Is Simi the next Queen of Nigerian pop/soul? (Long Read)

by Tosin Adeda


“My parents, my mum especially, were in support of my music when I was in school. For them, it was kind of like a hobby I had going. When I graduated and they saw I was taking it more seriously than they first thought, they got a little bit concerned. They didn’t want me to ‘waste’ my certificate. But now, even more than ever, I have their support and encouragement”


“’Ara ile’ was definitely my breakout song, I can’t even lie. Samklef and I were trying to work on my album and I was more into writing slow and mid-tempo songs. Sam said we had to do something groovy. So we sat and wrote and tweaked and tackled. Thus, ‘Ara ile’ was born. I remember that he spent so much time mixing and mastering the song, more time than he spent on any other song. I got tired of hearing it after a while but it was totally worth it. It’s weird that it wasn’t my favourite song on the album though.”


“Thank you for the compliment. Song writing, for me, is as special as the actual singing. Anything can trigger my writing a song. Usually, it’s just plain ol’ regular life. Chocolate Brown is just a story of real life happenings and how frustrating it can be. I like to tell real stories. A lot of the time, I get inspiration for my songs in the weirdest and most inconvenient places. “Take a Chance” came to me on a plane. I didn’t have a pen or paper, I had to use the bag you use if you get sick. I also had to beg for a pen. I was on the flight with a comedian friend of mine. He teased me the entire flight. Songs have come to me in the bath and I can’t very well rush out covered in soap-lather. So you can imagine me rushing my bath so I can hurry up and put the song down. It’s so much fun for me though, always.”


“I definitely have plans. I’m working on my video for ‘Chocolate Brown’ and definitely a couple new singles, all leading towards my album by the grace of God. It’s a journey and I’m going to take it one day at a time. I’m also thinking of doing a lot of covers for songs I’m totally crazy about. I recently did one for Wizkid’s “Love My Baby”. That was fun.”

“Truth is, in the Nigerian music scene now, it’s almost as though everyone is doing the same thing and everyone expects you to go the same way, if you’re an artist. I hate the norm. It’s boring. So, I intend to just do it different. I love music. I genuinely love it and I don’t intend to do anything that’s more noise than music.”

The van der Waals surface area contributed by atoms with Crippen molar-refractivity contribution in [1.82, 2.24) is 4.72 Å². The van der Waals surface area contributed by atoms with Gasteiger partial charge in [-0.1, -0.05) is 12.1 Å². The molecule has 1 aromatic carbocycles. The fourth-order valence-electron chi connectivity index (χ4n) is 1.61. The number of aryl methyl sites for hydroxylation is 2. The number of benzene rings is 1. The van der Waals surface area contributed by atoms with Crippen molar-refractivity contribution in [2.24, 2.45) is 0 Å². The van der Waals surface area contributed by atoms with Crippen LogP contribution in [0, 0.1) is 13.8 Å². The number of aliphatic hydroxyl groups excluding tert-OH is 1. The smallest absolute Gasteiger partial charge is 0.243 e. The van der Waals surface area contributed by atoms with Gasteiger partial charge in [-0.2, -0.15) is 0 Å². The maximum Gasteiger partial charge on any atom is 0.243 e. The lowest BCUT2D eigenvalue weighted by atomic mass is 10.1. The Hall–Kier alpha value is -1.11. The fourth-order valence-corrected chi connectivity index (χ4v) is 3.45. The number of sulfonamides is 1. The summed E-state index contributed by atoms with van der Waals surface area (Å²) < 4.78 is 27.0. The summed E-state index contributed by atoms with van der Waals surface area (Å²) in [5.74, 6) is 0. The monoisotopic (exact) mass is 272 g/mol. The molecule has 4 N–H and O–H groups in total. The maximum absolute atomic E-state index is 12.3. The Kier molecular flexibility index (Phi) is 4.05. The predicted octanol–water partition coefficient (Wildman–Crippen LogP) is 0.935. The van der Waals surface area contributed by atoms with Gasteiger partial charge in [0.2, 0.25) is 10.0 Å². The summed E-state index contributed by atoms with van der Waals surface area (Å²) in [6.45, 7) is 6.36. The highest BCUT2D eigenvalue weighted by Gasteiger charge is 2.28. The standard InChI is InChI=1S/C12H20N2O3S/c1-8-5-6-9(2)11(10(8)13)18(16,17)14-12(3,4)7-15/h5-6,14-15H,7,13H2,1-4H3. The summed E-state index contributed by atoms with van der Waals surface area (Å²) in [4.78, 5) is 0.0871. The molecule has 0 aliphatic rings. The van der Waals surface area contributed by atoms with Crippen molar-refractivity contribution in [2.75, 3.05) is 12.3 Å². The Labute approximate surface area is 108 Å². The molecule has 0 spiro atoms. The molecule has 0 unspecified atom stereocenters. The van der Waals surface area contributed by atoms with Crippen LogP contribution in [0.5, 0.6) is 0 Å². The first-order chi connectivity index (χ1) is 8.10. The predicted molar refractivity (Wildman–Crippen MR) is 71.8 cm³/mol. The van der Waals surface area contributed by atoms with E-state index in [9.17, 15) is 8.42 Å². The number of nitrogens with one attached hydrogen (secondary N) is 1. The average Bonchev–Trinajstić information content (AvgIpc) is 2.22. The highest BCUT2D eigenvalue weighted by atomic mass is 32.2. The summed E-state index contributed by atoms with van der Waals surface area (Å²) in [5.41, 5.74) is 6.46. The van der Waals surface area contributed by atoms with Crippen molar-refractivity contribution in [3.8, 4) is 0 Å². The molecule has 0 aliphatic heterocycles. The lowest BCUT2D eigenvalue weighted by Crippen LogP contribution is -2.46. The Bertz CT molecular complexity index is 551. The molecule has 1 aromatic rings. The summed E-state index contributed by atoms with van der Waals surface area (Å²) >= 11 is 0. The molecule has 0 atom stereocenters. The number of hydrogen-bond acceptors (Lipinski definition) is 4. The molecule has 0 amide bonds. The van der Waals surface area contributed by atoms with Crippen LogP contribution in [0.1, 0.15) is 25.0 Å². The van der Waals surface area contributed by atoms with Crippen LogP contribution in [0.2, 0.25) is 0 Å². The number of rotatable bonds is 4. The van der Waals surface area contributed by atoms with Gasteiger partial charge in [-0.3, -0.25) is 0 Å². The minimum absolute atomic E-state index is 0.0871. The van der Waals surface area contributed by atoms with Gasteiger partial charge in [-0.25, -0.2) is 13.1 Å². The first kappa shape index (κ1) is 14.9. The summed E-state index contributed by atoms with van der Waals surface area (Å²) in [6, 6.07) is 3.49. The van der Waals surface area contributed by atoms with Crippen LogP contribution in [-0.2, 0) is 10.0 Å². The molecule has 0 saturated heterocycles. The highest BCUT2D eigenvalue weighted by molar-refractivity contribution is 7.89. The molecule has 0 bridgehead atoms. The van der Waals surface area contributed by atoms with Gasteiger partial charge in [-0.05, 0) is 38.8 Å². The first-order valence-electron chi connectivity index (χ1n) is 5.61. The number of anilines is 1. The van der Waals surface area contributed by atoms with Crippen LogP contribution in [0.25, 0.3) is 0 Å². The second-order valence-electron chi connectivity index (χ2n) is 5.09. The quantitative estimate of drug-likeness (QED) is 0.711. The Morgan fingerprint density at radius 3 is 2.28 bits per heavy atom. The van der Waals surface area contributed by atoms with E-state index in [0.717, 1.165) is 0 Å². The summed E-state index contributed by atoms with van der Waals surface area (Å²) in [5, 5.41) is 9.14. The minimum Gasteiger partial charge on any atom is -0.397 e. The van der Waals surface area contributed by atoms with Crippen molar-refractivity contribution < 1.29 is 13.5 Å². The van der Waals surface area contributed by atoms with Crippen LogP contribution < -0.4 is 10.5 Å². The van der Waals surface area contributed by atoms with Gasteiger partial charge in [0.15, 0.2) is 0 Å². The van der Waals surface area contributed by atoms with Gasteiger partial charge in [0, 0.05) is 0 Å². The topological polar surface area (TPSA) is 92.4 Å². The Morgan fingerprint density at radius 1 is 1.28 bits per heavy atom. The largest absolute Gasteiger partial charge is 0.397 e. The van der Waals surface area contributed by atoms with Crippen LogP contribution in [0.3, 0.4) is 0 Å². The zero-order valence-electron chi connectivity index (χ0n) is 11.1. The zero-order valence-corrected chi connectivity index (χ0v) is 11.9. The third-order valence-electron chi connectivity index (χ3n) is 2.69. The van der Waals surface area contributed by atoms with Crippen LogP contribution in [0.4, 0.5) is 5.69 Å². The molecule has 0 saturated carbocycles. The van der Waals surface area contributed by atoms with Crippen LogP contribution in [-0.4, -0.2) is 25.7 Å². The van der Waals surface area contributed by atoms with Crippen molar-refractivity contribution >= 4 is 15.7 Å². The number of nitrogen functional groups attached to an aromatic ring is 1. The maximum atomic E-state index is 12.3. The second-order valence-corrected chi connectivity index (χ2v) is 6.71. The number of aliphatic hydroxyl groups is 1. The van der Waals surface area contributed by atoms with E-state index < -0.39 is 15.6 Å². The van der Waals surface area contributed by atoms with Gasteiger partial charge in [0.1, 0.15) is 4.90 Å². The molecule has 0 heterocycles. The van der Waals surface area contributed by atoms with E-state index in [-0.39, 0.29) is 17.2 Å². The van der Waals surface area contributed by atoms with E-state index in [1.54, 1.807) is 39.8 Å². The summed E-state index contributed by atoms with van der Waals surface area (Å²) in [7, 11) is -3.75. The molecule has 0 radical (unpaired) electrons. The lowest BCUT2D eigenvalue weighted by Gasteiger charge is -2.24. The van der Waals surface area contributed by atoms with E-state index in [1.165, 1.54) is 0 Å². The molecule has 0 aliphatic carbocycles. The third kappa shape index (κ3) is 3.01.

All quotes are from my 2013 interview with singer Simi, an episode of #TosinadedaHYPE, a platform for projecting relatively unknown talents to the world. The singer has since moved from being relatively unknown, to being one of the golden voices in the Nigerian music industry. Interview here.

One of her parting words in that 2013 interview was that she would be doing a lot of covers, obviously in an attempt to get the attention of people and possibly ink a record deal based on the success of the covers.

One of her many covers, was a blend of Chris Brown’s “Don’t judge me” and Asa’s “Bibanke”. The idea alone was genius, the perfect execution of blending both songs into one, was just beautiful and wonderful.

Simi put out an EP of covers titled “The Restless EP” in January 2014. The 5 track EP was a breath of fresh air at the moment. Her delivery was impeccable, the crispness of the sound and the witty lyrics and wonderful storylines, made the EP a success.  Apart from writing, Simi recorded the EP on her laptop, and also mixed and mastered the project.

The EP is one of my favourite body of work by a Nigerian till date, it is an almost perfect EP that you can never get tired of.



All these attributes would come together to form the brand called Simi. Being a writer, singer and being able to mix and master were one too many skills that meant it didn’t take long before she started getting offers from record labels.

Simi finally got signed to X3M music and the journey has been quite smooth. At this rate, she would probably become the Nigerian queen of pop and soul music.